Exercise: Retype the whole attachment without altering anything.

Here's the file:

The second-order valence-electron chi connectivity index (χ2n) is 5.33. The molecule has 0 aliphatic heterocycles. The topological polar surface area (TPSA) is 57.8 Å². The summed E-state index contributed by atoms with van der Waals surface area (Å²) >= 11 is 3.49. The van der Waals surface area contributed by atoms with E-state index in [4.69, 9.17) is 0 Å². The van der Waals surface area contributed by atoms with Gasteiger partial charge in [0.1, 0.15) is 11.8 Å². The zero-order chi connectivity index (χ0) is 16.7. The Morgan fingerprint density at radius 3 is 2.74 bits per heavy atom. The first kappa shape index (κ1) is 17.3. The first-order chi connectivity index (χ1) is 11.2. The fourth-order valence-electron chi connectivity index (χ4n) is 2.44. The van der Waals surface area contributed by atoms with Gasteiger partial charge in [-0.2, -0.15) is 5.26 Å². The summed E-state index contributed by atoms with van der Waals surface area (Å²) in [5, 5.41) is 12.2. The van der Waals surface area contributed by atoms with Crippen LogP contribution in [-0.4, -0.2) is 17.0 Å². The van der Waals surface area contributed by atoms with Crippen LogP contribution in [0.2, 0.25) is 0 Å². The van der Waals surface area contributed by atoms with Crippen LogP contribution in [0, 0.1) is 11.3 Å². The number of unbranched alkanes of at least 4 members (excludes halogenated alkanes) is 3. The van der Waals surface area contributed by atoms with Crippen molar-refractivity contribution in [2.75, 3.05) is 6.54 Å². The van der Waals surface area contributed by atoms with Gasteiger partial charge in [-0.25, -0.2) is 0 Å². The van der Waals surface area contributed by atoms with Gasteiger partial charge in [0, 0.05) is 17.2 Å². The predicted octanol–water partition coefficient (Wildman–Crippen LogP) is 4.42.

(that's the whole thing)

The second-order valence-electron chi connectivity index (χ2n) is 5.33. The molecule has 0 aliphatic heterocycles. The topological polar surface area (TPSA) is 57.8 Å². The summed E-state index contributed by atoms with van der Waals surface area (Å²) >= 11 is 3.49. The van der Waals surface area contributed by atoms with E-state index in [4.69, 9.17) is 0 Å². The van der Waals surface area contributed by atoms with Gasteiger partial charge in [0.1, 0.15) is 11.8 Å². The zero-order chi connectivity index (χ0) is 16.7. The Morgan fingerprint density at radius 3 is 2.74 bits per heavy atom. The first kappa shape index (κ1) is 17.3. The first-order chi connectivity index (χ1) is 11.2. The fourth-order valence-electron chi connectivity index (χ4n) is 2.44. The van der Waals surface area contributed by atoms with Gasteiger partial charge in [-0.2, -0.15) is 5.26 Å². The summed E-state index contributed by atoms with van der Waals surface area (Å²) in [5, 5.41) is 12.2. The van der Waals surface area contributed by atoms with Crippen LogP contribution in [-0.4, -0.2) is 17.0 Å². The van der Waals surface area contributed by atoms with Crippen LogP contribution in [0.2, 0.25) is 0 Å². The van der Waals surface area contributed by atoms with Crippen LogP contribution in [0, 0.1) is 11.3 Å². The number of unbranched alkanes of at least 4 members (excludes halogenated alkanes) is 3. The van der Waals surface area contributed by atoms with Crippen molar-refractivity contribution in [2.75, 3.05) is 6.54 Å². The van der Waals surface area contributed by atoms with Gasteiger partial charge in [-0.25, -0.2) is 0 Å². The van der Waals surface area contributed by atoms with Gasteiger partial charge in [0, 0.05) is 17.2 Å². The predicted octanol–water partition coefficient (Wildman–Crippen LogP) is 4.42.